PITTSBURGH - Be very careful this afternoon if you're watching the Steelers-Baltimore Ravens game on CBS.
Stay back from the screen, especially if you have a hi-def set.
The sweat and spit and blood and swearing are going to be flying as two teams with a lot of animosity square off with plenty on the line.
If you were around in the '70s, this is an awful lot like those games when the Steelers and the Houston Oilers would slug it out for the division title.
It should be fun - from a safe distance.
Sports shut out
Sportscaster Jon Burton will be leaving WTAE at the end of the month.
His contract wasn't renewed. OK, that happens. Personnel changes are common in TV, especially since the market size has dropped and Pittsburgh has become a stepping stone to a bigger job rather than a destination for most.
The bigger issue here is the future of the sports segment. Station insiders say WTAE is contemplating a major de-emphasis of sports.
Could the sports report become a few headlines delivered by one of the anchors?
Certain things sell - the Steelers, always. High school football. The Penguins when they're competing for the Stanley Cup.
That Florida Marlins-Pirates game on a weeknight in June? Not so much.
People are often surprised to learn that sports is the least-watched part of a local newscast. News and weather trump it easily.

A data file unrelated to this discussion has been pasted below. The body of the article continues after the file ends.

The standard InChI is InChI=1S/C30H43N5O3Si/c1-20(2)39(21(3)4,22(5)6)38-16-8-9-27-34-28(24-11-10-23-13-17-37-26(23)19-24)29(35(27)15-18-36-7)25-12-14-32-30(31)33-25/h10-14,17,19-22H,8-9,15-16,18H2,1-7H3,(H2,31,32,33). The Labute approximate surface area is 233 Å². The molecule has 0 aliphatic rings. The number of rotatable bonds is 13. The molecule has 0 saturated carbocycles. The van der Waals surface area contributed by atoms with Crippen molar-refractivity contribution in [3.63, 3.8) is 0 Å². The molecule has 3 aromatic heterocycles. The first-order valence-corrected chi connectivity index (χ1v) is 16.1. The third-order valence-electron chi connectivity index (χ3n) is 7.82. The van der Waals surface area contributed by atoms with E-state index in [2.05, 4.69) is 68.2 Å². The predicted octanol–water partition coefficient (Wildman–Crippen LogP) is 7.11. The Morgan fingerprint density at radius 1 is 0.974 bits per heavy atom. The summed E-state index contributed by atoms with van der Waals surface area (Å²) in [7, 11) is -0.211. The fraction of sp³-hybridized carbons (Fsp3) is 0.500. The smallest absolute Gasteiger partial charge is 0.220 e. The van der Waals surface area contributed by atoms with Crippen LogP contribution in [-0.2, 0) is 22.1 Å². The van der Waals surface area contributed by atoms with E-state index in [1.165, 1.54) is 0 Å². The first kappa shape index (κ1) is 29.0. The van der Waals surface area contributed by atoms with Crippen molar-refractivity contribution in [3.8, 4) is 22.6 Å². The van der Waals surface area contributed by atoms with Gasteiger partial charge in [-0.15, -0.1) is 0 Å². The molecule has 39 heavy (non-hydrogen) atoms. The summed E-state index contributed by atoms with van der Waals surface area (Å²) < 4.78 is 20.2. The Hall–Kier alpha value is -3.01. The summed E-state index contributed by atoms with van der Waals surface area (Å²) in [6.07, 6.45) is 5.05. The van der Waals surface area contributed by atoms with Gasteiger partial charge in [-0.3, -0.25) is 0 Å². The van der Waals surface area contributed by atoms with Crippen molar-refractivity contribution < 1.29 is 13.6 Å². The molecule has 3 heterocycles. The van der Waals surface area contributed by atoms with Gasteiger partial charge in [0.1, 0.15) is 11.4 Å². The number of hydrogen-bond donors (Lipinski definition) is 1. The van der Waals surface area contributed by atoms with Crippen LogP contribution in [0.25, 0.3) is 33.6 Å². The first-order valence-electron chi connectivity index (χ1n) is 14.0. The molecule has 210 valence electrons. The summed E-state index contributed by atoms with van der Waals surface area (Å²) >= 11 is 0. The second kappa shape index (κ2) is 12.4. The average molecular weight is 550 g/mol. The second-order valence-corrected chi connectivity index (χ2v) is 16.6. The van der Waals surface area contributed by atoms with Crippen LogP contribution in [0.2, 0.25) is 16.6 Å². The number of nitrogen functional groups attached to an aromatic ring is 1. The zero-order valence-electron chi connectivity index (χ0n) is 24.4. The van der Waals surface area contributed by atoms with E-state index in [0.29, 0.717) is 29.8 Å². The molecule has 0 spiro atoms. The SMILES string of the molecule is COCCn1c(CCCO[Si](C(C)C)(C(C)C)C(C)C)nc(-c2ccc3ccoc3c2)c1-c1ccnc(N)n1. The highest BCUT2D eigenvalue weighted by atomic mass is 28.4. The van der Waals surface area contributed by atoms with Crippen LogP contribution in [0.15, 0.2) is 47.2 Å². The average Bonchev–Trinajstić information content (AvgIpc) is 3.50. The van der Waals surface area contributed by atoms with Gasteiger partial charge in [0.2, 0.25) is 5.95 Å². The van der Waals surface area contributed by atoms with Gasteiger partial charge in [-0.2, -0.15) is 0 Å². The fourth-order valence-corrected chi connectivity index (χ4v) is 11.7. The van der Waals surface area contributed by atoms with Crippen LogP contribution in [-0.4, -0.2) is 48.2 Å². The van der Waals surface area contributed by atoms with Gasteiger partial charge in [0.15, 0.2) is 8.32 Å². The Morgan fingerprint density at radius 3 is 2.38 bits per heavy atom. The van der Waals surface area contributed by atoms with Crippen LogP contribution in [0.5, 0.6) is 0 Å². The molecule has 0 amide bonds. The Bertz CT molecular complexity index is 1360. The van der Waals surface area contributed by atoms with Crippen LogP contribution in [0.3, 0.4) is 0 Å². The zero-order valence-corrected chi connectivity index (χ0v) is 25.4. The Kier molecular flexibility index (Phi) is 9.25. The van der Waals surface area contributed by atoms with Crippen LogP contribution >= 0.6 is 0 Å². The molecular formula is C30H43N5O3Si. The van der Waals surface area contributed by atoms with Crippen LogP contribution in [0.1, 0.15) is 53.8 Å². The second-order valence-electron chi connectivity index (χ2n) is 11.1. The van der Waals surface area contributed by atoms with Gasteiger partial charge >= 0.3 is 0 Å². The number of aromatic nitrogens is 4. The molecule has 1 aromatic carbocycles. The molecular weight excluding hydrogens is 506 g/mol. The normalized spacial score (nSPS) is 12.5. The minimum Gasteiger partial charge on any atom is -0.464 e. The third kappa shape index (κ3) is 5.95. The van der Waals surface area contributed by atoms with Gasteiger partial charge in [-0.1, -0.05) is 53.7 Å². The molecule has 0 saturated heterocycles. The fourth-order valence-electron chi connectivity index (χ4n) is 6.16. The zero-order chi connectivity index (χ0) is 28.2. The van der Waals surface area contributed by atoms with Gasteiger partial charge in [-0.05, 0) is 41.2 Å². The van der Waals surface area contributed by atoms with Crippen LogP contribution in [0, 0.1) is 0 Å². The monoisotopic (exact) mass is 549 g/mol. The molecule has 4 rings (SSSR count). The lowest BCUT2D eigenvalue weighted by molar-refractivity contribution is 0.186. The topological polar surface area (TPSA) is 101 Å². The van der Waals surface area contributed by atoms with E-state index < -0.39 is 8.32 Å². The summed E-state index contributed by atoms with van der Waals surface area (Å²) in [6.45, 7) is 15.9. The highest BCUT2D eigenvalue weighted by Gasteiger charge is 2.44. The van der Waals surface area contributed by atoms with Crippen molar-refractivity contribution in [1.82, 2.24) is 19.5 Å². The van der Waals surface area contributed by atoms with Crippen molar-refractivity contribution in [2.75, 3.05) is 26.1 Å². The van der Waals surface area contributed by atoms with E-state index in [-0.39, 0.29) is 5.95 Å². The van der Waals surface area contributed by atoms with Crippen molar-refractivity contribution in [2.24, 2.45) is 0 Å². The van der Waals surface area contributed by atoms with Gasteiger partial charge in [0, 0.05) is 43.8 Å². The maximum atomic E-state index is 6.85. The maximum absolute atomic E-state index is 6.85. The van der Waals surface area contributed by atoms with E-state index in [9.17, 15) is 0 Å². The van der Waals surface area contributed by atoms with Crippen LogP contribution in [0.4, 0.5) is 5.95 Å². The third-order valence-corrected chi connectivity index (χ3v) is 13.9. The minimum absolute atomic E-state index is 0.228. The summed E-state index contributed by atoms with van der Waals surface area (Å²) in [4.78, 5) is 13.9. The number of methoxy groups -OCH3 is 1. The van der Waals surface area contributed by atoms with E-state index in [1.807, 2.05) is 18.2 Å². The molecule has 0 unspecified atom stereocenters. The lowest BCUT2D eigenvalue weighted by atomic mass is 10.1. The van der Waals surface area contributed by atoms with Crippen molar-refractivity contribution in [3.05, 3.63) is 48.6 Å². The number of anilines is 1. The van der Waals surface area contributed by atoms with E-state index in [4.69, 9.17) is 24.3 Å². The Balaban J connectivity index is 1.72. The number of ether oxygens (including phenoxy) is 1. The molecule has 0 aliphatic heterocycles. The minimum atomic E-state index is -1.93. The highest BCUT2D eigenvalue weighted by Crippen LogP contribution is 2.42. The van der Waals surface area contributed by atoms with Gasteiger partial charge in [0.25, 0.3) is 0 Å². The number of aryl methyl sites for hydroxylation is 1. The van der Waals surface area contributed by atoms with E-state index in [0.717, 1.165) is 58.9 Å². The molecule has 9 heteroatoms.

That's why stations were always looking for unique talents like Myron Cope and Bill Currie. They had enough personality to hook viewers who didn't care that much about sports.
There's also an assumption that sports fans' needs are served by cable channels devoted solely to sports. It's interesting, though, that they don't presume The Weather Channel fulfills the same purpose.
So in recent years the sports portion - aside from the transcendent Steelers - has been shunted to the end of the show, and greatly abbreviated.
Now WTAE is supposedly contemplating handling sports on an ''as-needed'' basis.
That's a pretty stunning change for Cope's old station.
Not that many people noticed, but the Pittsburgh Xplosion was supposed to open its Continental Basketball Association season on Friday.
Instead, they've gone out of business, at least for this season, after three years of amazingly low attendance.
They racked up big losses trying to play games at Mellon Arena and Pitt's Peterson Events Center.
Their biggest mistake was probably not paying their way onto television somewhere so potential fans could at least sample their product.
Job well done
Best retirement wishes to friends Bob Smizik and Paul Meyer, who took buyouts offered by their newspaper.
They should both be proud of their careers.
Mehno can be reached at email@example.com